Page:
Sisterhood Agenda

10 Ways to Be Like Wonder Woman

Image by DC Comics
Sisterhood Agenda

Sisterhood Agenda

Promoting sisterhood around the globe, women's support and empowerment.
Sisterhood Agenda

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Wonder-Woman-VFX-Supervisor

Images by DC Comics

Excerpt from Girls Guide:  How to Be a Sister

Do you ever wonder about Wonder Woman? Created by  William Moulton Marston and published by DC Comics, Wonder Woman fights for justice, love, peace, and gender equality.

Wonder Woman is a warrior princess of the Amazons tribe, native to Paradise Island, a secluded island in the middle of a vast ocean.  In her homeland, Wonder Woman is a Princess, known as Princess Diana of Themyscira.

Marston, an American psychologist and writer who was already famous for inventing the polygraph (forerunner to Wonder Woman’s magic lasso), struck upon an idea for a new kind of superhero, one who would triumph not with fists or firepower, but with love. “Fine,” said Elizabeth, his wife. “But make her a woman.”

The superhero that Marston created became known as Wonder Woman. In the comics and also in an older television series, Wonder Woman is portrayed as a superheroine.

We can look at Wonder Woman as an archetype of female empowerment.

When Captain Steve Trevor crash-landed on their island, Diana’s mother, Hippolyte, Queen of the Amazons, held a competition to find the most worthy of all the women.  The winner, her daughter Diana in disguise, had the responsibility to take Captain Steve Trevor back to the man’s world and fight for justice.

Nubia of Themyscira, DC Comics
Nubia of Themyscira, DC Comics

Diana Prince was Wonder Woman’s secret identity.  Wonder Woman is gifted with a wide range of superhuman powers along with superior combat and battle skills.  She possesses an arsenal of weapons which  include the Lasso of Truth, a pair of indestructible bracelets, a tiara which serves as a projectile, and, in some stories, an invisible airplane.

Read more:  the Power of Self-Definition for Women

Marston wrote in 1943, “Wonder Woman is psychological propaganda for the new type of woman who should, I believe, rule the world.”  Further, in a 1943 issue of The American Scholar, Marston wrote:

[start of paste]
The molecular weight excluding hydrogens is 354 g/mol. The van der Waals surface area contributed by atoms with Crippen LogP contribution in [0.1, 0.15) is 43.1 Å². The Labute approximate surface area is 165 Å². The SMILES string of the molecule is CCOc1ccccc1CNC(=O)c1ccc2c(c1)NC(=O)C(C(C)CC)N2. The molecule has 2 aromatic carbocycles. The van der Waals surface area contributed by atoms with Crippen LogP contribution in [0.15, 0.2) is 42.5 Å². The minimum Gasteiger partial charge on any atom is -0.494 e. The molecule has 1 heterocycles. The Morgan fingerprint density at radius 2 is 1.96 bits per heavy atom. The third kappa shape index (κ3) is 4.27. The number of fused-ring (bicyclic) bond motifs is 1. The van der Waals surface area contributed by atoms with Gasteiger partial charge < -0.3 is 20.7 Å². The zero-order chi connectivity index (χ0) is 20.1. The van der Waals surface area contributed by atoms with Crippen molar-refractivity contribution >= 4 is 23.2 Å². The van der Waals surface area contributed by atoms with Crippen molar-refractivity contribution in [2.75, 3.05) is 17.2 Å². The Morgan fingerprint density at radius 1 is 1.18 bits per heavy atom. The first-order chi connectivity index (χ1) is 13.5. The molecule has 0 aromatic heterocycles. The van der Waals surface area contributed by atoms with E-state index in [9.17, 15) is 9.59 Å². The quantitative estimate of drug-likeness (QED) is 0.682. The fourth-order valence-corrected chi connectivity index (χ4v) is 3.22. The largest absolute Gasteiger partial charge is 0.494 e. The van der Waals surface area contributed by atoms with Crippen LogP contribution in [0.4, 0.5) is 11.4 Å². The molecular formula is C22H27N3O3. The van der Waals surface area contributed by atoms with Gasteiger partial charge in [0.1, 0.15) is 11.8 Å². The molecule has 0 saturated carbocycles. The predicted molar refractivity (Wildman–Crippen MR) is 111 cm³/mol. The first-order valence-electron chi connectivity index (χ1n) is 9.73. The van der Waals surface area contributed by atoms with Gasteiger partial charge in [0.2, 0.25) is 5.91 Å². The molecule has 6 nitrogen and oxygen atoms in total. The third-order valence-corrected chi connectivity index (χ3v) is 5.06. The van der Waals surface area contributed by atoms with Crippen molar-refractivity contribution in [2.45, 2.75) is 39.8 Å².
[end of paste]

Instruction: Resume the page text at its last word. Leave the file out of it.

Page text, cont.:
“Not even girls want to be girls so long as our feminine archetype lacks force, strength, and power. Not wanting to be girls, they don’t want to be tender, submissive, peace-loving as good women are.  Women’s strong qualities have become despised because of their weakness.  The obvious remedy is to create a feminine character with all the strength of Superman plus all the allure of a good and beautiful woman.”

What we can do

  1. Identify and develop your unique superpowers-everyone has special gifts.
  2. Develop your fierceness and sexiness, not for men or anyone else, but for yourself.
  3. Use self-definition to go beyond notions of what a “good woman” is.
  4. Develop your strength and power, both mentally and physically.
  5. Identify members of your sisterhood tribe.  Who are they and do you have a name?
  6. Meditate on your divine life purpose.  What type of higher calling would it take for you to leave your home and  your tribe?
  7. Think about growing up in a household with a lot of women and girls.  Appreciate how has this shaped who you are today.
  8. Envision Wonder Woman as a woman of color.  Does this change anything for you?
  9. Think about your own disguise.  It may be a uniform, socially acceptable style, or costume.  What attire makes you feel most like yourself?
  10. We all have secret weapons.  Think about yours and use them regularly.

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